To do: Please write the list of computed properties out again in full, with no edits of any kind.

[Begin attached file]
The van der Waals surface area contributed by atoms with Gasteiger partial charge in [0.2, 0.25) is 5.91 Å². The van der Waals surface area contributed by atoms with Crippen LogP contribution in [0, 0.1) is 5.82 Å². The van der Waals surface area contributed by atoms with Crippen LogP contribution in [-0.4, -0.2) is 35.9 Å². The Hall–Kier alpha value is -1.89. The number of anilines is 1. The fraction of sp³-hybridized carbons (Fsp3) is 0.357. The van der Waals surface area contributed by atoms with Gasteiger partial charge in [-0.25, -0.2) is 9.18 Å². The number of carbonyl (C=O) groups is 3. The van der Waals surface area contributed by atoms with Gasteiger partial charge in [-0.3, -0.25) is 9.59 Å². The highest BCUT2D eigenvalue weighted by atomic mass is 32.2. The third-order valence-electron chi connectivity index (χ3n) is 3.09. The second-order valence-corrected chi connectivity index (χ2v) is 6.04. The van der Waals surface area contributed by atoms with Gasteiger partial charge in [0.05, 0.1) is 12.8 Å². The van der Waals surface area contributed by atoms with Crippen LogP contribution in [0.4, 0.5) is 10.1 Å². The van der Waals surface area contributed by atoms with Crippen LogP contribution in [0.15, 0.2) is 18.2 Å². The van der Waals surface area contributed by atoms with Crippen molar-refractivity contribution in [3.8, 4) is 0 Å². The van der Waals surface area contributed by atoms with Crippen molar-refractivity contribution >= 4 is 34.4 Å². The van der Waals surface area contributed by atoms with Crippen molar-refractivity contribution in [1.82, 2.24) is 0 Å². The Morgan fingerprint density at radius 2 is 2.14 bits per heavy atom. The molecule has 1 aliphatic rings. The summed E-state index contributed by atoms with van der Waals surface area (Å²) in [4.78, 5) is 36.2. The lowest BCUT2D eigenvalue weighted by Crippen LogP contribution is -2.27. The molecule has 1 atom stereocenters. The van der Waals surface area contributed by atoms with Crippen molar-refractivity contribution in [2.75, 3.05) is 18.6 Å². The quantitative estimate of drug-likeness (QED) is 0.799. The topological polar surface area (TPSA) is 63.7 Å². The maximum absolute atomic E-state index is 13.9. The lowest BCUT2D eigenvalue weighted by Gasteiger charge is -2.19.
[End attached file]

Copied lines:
The van der Waals surface area contributed by atoms with Gasteiger partial charge in [0.2, 0.25) is 5.91 Å². The van der Waals surface area contributed by atoms with Crippen LogP contribution in [0, 0.1) is 5.82 Å². The van der Waals surface area contributed by atoms with Crippen LogP contribution in [-0.4, -0.2) is 35.9 Å². The Hall–Kier alpha value is -1.89. The number of anilines is 1. The fraction of sp³-hybridized carbons (Fsp3) is 0.357. The van der Waals surface area contributed by atoms with Gasteiger partial charge in [-0.25, -0.2) is 9.18 Å². The number of carbonyl (C=O) groups is 3. The van der Waals surface area contributed by atoms with Gasteiger partial charge in [-0.3, -0.25) is 9.59 Å². The highest BCUT2D eigenvalue weighted by atomic mass is 32.2. The third-order valence-electron chi connectivity index (χ3n) is 3.09. The second-order valence-corrected chi connectivity index (χ2v) is 6.04. The van der Waals surface area contributed by atoms with Gasteiger partial charge in [0.05, 0.1) is 12.8 Å². The van der Waals surface area contributed by atoms with Crippen LogP contribution in [0.4, 0.5) is 10.1 Å². The van der Waals surface area contributed by atoms with Crippen LogP contribution in [0.15, 0.2) is 18.2 Å². The van der Waals surface area contributed by atoms with Crippen molar-refractivity contribution in [3.8, 4) is 0 Å². The van der Waals surface area contributed by atoms with Crippen molar-refractivity contribution >= 4 is 34.4 Å². The van der Waals surface area contributed by atoms with Crippen molar-refractivity contribution in [1.82, 2.24) is 0 Å². The Morgan fingerprint density at radius 2 is 2.14 bits per heavy atom. The molecule has 1 aliphatic rings. The summed E-state index contributed by atoms with van der Waals surface area (Å²) in [4.78, 5) is 36.2. The lowest BCUT2D eigenvalue weighted by Crippen LogP contribution is -2.27. The molecule has 1 atom stereocenters. The van der Waals surface area contributed by atoms with Crippen molar-refractivity contribution in [2.75, 3.05) is 18.6 Å². The quantitative estimate of drug-likeness (QED) is 0.799. The topological polar surface area (TPSA) is 63.7 Å². The maximum absolute atomic E-state index is 13.9. The lowest BCUT2D eigenvalue weighted by Gasteiger charge is -2.19.